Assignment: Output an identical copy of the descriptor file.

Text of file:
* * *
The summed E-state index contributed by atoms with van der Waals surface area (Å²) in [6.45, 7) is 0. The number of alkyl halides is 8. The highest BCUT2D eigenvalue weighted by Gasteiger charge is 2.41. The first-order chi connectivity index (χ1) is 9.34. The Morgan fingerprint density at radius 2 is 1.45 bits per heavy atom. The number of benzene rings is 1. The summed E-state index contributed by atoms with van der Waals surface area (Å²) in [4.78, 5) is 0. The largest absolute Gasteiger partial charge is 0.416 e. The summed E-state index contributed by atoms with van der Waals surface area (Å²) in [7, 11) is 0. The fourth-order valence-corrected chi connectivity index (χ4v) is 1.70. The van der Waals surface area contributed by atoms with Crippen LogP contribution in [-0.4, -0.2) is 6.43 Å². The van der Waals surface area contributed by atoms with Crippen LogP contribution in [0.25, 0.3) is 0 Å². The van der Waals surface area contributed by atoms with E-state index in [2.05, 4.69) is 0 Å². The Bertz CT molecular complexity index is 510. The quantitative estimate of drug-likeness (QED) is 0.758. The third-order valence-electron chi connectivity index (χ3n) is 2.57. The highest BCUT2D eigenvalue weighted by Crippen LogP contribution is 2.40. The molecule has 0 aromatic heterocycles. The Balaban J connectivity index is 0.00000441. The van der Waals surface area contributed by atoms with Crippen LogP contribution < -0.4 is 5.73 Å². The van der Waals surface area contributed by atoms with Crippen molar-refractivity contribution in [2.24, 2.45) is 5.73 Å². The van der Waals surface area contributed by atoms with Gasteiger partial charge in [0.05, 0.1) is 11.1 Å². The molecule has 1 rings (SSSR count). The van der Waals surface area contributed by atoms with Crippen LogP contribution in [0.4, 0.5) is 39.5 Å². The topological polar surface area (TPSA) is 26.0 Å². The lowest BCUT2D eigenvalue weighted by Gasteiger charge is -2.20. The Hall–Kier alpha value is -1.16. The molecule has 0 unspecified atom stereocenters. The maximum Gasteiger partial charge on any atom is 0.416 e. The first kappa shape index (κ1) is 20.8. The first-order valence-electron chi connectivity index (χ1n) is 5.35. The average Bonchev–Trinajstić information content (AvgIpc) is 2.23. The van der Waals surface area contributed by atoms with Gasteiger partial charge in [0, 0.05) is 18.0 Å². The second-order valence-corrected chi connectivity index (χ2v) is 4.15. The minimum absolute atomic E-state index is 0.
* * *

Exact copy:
The summed E-state index contributed by atoms with van der Waals surface area (Å²) in [6.45, 7) is 0. The number of alkyl halides is 8. The highest BCUT2D eigenvalue weighted by Gasteiger charge is 2.41. The first-order chi connectivity index (χ1) is 9.34. The Morgan fingerprint density at radius 2 is 1.45 bits per heavy atom. The number of benzene rings is 1. The summed E-state index contributed by atoms with van der Waals surface area (Å²) in [4.78, 5) is 0. The largest absolute Gasteiger partial charge is 0.416 e. The summed E-state index contributed by atoms with van der Waals surface area (Å²) in [7, 11) is 0. The fourth-order valence-corrected chi connectivity index (χ4v) is 1.70. The van der Waals surface area contributed by atoms with Crippen LogP contribution in [-0.4, -0.2) is 6.43 Å². The van der Waals surface area contributed by atoms with Crippen LogP contribution in [0.25, 0.3) is 0 Å². The van der Waals surface area contributed by atoms with E-state index in [2.05, 4.69) is 0 Å². The Bertz CT molecular complexity index is 510. The quantitative estimate of drug-likeness (QED) is 0.758. The third-order valence-electron chi connectivity index (χ3n) is 2.57. The highest BCUT2D eigenvalue weighted by Crippen LogP contribution is 2.40. The molecule has 0 aromatic heterocycles. The Balaban J connectivity index is 0.00000441. The van der Waals surface area contributed by atoms with Crippen LogP contribution < -0.4 is 5.73 Å². The van der Waals surface area contributed by atoms with Crippen molar-refractivity contribution in [2.24, 2.45) is 5.73 Å². The van der Waals surface area contributed by atoms with Gasteiger partial charge in [0.05, 0.1) is 11.1 Å². The molecule has 1 rings (SSSR count). The van der Waals surface area contributed by atoms with Crippen LogP contribution in [0.4, 0.5) is 39.5 Å². The topological polar surface area (TPSA) is 26.0 Å². The lowest BCUT2D eigenvalue weighted by Gasteiger charge is -2.20. The Hall–Kier alpha value is -1.16. The molecule has 0 unspecified atom stereocenters. The maximum Gasteiger partial charge on any atom is 0.416 e. The first kappa shape index (κ1) is 20.8. The first-order valence-electron chi connectivity index (χ1n) is 5.35. The average Bonchev–Trinajstić information content (AvgIpc) is 2.23. The van der Waals surface area contributed by atoms with Gasteiger partial charge in [0, 0.05) is 18.0 Å². The second-order valence-corrected chi connectivity index (χ2v) is 4.15. The minimum absolute atomic E-state index is 0.